Event remembers Warren man
WARREN — City resident John Zenobile said getting to ride his bike through nature and rural areas are what made taking part in the 16th annual Garrett Wonders Birthday Bike Ride so enjoyable.
“It was a great ride. I liked seeing the goat farm with all the pygmy goats watching me ride by,” Zenobile said.
He was among 83 people who took part in the ride, which let riders choose a 30, 40- or 50-mile ride or a family-themed and children’s ride.
The event, which also includes a bike raffle and a painting raffle, raises funds for the Garrett Wonders Memorial Scholarship Fund, which has given out $50,000 in scholarships and for bicycle advocacy work.
Wonders had been selected a military representative to the 2004 Olympic trials in cycling and was on a training ride when he was struck and killed by a careless driver. He was 25 and left behind his wife, Terri Elliott Wonders.
The Wonders family holds the ride each fall because Garrett’s birthday was Oct. 24.
Pamela Herriman and her son, Dean, 9, of Howland, said they were glad to be part of the family ride and get outside along the trail.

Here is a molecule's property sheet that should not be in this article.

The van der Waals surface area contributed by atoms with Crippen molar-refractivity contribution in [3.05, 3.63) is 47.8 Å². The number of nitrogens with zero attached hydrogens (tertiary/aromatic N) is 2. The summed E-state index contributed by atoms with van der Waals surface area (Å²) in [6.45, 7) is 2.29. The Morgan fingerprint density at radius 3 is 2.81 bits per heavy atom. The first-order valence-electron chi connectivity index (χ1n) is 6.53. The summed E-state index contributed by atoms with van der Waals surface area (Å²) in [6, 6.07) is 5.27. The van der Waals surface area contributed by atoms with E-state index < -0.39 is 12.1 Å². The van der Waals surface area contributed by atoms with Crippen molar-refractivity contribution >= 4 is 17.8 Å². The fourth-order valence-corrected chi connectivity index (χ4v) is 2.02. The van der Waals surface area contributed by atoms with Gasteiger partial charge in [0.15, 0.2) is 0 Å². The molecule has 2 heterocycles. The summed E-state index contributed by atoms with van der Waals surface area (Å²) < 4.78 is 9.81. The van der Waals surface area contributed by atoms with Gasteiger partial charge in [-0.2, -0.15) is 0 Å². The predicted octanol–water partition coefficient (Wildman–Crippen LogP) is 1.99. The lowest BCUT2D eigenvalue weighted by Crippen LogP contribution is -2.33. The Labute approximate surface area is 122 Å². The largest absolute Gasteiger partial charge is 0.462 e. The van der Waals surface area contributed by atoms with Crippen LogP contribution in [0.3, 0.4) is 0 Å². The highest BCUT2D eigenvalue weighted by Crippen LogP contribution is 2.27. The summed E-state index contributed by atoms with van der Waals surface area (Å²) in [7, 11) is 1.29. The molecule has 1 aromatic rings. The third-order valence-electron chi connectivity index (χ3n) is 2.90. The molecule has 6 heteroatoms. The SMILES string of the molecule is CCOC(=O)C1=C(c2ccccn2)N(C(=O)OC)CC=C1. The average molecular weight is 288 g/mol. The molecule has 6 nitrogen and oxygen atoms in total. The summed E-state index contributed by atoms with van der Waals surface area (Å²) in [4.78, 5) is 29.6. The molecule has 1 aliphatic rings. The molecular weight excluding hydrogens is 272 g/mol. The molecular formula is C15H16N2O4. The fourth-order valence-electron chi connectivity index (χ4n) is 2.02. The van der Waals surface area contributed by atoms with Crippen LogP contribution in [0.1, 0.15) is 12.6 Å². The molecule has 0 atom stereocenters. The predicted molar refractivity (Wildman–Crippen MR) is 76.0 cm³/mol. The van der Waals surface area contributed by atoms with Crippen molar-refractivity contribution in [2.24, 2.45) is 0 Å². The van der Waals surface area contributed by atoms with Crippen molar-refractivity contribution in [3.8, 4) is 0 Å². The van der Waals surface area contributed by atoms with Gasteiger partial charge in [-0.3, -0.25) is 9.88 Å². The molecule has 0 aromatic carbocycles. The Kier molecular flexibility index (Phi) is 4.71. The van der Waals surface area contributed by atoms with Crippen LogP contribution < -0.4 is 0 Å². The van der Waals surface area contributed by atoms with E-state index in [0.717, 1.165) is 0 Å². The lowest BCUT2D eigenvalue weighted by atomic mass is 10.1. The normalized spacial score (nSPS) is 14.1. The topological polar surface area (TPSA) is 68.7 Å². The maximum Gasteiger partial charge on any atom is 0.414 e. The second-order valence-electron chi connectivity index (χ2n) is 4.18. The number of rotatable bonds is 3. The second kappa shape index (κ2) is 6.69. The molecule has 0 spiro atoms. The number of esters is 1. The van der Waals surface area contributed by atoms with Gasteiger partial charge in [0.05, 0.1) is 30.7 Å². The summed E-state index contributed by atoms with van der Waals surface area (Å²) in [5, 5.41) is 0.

“It was a great ride,” Pamela Herriman said.
Shelley and Jay Wonders of Warren said the family coordinates the event and also a Ride of Silence held the third Wednesday in May at Warren G. Harding High School. Shelley Wonders said the scholarships to remember Garrett are given each May to graduating seniors.
Leanda Wonders, Garrett’s niece, said they used the local bike trail because the Garrett Wonders section of the Trumbull County Western Reserve Greenway Bike Trail runs through a section of Warren.
Jesse Wonders, Garrett’s brother, said he and his 12-year-old twin sons, Garrett and Jonathan, took part in the ride.
“The area of the ride goes along Hoagland Blackstub Road, past the spillway at Mosquito Lake Dam and the Grand River area. It is a nice area to see,” Jay Wonders said.
Jay Wonders said Garrett always enjoyed riding bikes. In 1999, Garrett accepted a commission with the United States Navy and upon completing his master’s degree, he was stationed at Naval Nuclear Power Training Command in Charleston, S.C., as an instructor in the physics division.